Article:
How To Sharpen Your Knives Like Iron Chef Masaharu Morimoto - Exclusive

A professional chef knows their knives are a necessary tool for making memorable meals with precision. It should come as no surprise that Iron Chef Masaharu Morimoto names them as his favorite kitchen tool. In an exclusive interview with Mashed, Morimoto explained: "Japanese knives are the perfect weapon for an Iron Chef." He continued, "there is so much versatility when using a good, sharp knife." 

Not only is a sharp knife helpful, but Mediocre Chef explains a dull blade can slip or require using more force, which can be quite dangerous. A well-sharpened knife won't slide off a slick tomato or bruise herbs. You don't have to enter a kitchen stadium to benefit from a solid knife, either. Buying a good set of knives — or a single trusty blade — can elevate any home chef's technique. Keeping this valuable tool sharp enough to slice with ease can be the intimidating part. 

Morimoto doesn't see the step of sharpening as an option. "It is essential to keep them in top shape and always sharpen them regularly," he said. Fortunately, this Iron Chef recommends using another tool — a whetstone. If you haven't used this classic sharpening tool, then taking a bit of time to understand how they work is important. Fortunately, the process gets easier with practice.

Chef Morimoto's recommendations for sharpening knives

The first step in sharpening a knife like a pro is selecting your whetstone. Mediocre Chef says a double-sided whetstone with a finer 6,000 grit on one side and coarser 1,000 grit on the other is a great place to start. The site also recommends a bowl of water, a towel to wipe off the blade, and finding a space with lots of light. You'll need to place the stone in water to soak fully, then wet the stone with a few drops to maintain a "slurry" of grit and water from the stone. This grit is what sharpens the blade. The site recommends starting with the 1,000-grit whetstone, with a holder to keep it in place, and angling the knife at around a 22-degree angle.

Munchies advises working in one-inch sections by sweeping the blade across the stone in slow, long strokes moving toward you. Gently place your fingers at the tip of the blade to apply constant pressure as you pull the blade back, then release pressure to move it forward to the far end of the stone. The press-and-release technique is another reason why you should move slowly at first.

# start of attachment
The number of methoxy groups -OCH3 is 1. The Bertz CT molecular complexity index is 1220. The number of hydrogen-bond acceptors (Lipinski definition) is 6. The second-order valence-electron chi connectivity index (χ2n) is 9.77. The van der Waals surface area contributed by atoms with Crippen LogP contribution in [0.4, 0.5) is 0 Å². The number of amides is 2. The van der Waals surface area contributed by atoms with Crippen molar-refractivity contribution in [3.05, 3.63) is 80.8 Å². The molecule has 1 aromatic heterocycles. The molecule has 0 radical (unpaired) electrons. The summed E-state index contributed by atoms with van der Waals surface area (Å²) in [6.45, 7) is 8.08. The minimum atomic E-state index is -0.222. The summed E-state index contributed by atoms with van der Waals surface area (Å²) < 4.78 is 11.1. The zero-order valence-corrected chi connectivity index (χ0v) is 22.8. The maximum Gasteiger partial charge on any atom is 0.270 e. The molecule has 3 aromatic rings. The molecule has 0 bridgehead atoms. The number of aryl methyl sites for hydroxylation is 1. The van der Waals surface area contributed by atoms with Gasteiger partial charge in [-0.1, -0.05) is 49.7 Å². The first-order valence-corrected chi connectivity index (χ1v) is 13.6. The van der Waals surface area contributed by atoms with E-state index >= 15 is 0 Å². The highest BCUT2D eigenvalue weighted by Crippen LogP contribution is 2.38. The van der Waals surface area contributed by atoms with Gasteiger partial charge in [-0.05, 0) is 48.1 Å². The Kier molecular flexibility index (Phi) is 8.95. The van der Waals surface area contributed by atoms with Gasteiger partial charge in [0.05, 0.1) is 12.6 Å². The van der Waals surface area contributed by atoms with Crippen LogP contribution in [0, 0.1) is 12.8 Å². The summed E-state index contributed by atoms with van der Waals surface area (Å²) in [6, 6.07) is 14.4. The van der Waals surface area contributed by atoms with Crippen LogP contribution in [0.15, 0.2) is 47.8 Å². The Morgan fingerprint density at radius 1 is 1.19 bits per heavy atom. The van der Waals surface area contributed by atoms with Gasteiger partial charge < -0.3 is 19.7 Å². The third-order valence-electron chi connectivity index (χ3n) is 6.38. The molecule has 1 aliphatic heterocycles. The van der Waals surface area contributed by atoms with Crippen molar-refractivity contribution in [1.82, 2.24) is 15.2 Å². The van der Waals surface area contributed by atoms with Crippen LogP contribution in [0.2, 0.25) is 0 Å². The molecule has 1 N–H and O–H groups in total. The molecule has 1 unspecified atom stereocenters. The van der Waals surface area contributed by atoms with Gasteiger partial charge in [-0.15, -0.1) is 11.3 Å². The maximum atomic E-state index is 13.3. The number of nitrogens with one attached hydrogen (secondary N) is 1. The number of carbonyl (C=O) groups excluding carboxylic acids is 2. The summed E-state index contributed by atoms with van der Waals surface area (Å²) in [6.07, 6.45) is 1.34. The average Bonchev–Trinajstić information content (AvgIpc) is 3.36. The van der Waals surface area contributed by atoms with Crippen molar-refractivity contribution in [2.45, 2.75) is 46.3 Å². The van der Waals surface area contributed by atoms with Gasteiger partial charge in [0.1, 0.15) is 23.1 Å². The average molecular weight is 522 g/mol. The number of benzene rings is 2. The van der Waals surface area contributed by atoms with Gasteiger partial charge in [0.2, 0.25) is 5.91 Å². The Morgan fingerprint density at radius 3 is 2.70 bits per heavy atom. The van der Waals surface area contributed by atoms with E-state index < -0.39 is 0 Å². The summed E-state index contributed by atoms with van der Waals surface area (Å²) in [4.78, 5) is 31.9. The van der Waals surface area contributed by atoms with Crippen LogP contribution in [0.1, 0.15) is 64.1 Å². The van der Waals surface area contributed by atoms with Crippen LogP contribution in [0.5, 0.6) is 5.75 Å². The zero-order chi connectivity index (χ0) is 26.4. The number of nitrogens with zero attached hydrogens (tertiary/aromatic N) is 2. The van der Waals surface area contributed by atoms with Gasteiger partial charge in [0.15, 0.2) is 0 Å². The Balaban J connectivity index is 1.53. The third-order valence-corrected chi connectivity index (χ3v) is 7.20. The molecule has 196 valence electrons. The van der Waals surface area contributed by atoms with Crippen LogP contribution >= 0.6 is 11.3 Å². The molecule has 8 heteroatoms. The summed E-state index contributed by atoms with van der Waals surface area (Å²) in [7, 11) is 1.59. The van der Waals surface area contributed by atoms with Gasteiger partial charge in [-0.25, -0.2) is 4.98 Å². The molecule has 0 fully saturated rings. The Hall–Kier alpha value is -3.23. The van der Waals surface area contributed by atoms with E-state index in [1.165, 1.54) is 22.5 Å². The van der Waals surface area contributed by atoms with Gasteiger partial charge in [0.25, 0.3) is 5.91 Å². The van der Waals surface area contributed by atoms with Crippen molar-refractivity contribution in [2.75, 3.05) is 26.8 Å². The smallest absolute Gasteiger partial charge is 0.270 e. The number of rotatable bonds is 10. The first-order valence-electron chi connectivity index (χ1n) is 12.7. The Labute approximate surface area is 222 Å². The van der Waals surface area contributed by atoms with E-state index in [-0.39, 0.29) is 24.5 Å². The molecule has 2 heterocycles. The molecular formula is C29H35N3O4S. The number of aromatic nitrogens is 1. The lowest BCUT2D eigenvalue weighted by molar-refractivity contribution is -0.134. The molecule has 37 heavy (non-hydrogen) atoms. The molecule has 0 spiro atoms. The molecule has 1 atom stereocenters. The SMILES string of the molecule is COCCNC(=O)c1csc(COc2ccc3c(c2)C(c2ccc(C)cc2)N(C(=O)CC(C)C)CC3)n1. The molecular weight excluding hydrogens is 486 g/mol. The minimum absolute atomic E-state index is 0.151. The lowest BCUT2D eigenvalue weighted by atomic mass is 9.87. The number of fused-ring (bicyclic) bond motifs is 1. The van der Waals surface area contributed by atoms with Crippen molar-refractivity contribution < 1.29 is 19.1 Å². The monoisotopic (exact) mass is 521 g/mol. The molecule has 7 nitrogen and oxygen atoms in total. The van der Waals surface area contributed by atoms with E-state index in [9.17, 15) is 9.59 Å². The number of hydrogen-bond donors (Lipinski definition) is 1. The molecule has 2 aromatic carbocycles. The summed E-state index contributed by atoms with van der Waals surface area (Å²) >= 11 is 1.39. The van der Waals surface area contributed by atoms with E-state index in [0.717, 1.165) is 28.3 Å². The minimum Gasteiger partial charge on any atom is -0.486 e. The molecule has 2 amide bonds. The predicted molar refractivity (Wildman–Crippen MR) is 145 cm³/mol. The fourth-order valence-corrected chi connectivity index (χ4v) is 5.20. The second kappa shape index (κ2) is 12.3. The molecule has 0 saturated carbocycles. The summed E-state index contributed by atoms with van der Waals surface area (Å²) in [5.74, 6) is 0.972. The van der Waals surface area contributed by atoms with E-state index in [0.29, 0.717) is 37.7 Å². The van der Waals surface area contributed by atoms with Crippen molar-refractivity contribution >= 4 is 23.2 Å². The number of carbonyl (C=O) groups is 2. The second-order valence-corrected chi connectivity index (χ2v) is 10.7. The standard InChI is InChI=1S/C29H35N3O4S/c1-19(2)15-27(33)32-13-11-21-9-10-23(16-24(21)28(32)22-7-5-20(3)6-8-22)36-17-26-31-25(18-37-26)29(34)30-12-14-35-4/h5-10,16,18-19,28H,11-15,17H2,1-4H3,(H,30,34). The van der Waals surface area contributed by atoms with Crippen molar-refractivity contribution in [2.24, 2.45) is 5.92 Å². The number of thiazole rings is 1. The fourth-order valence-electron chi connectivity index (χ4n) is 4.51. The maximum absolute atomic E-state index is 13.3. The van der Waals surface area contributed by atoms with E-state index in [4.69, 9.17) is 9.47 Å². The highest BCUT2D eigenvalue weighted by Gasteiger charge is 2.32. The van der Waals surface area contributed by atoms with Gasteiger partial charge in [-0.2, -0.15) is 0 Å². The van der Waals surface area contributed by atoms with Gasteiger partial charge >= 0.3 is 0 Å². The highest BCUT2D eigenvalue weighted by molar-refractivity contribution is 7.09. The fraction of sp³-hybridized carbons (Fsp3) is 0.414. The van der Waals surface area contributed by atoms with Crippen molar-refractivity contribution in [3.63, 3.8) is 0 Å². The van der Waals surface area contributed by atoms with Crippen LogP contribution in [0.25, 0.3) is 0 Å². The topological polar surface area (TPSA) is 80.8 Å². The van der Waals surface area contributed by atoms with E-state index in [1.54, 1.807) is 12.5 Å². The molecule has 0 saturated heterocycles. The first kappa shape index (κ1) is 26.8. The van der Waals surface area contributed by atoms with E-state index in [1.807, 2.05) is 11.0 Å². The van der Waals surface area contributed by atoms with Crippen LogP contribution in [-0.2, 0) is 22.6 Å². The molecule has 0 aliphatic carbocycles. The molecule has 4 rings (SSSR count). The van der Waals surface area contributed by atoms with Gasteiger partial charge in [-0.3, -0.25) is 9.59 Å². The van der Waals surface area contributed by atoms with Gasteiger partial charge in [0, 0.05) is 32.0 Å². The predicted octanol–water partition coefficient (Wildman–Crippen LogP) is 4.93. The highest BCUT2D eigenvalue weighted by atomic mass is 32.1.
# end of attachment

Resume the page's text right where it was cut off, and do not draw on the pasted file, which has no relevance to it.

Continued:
"I recommend sharpening one side six to eight times before switching to the other side of the blade," chef Morimoto said. 

Smoothing out your knife blade

As one of the world's most premier chefs, we'll take Morimoto's word for it. Once you've sharpened each side in small sections, Munchies says you should feel a little edge at the end of the blade — never move your fingers laterally across the edge or you'll cut yourself. This is a "burr" on the blade, Mediocre Chef reports, which is a "slightly rough patch" at the end of each section or at the tip of the blade. So, they recommend flipping over the whetstone to the 6,000 grit side to repeat this process one more time to smooth out the burr. As Morimoto suggests, knife sharpening is something that should be done regularly for the best results.

If you want even more advice from chef Morimoto, you can catch him on this season of "MasterChef: Legends." You can also sample the renowned chef's cuisine at one of his restaurants (the newest Momosan Ramen location is in Miami) or sip his single-malt whiskey made in collaboration with Rogue Spirits.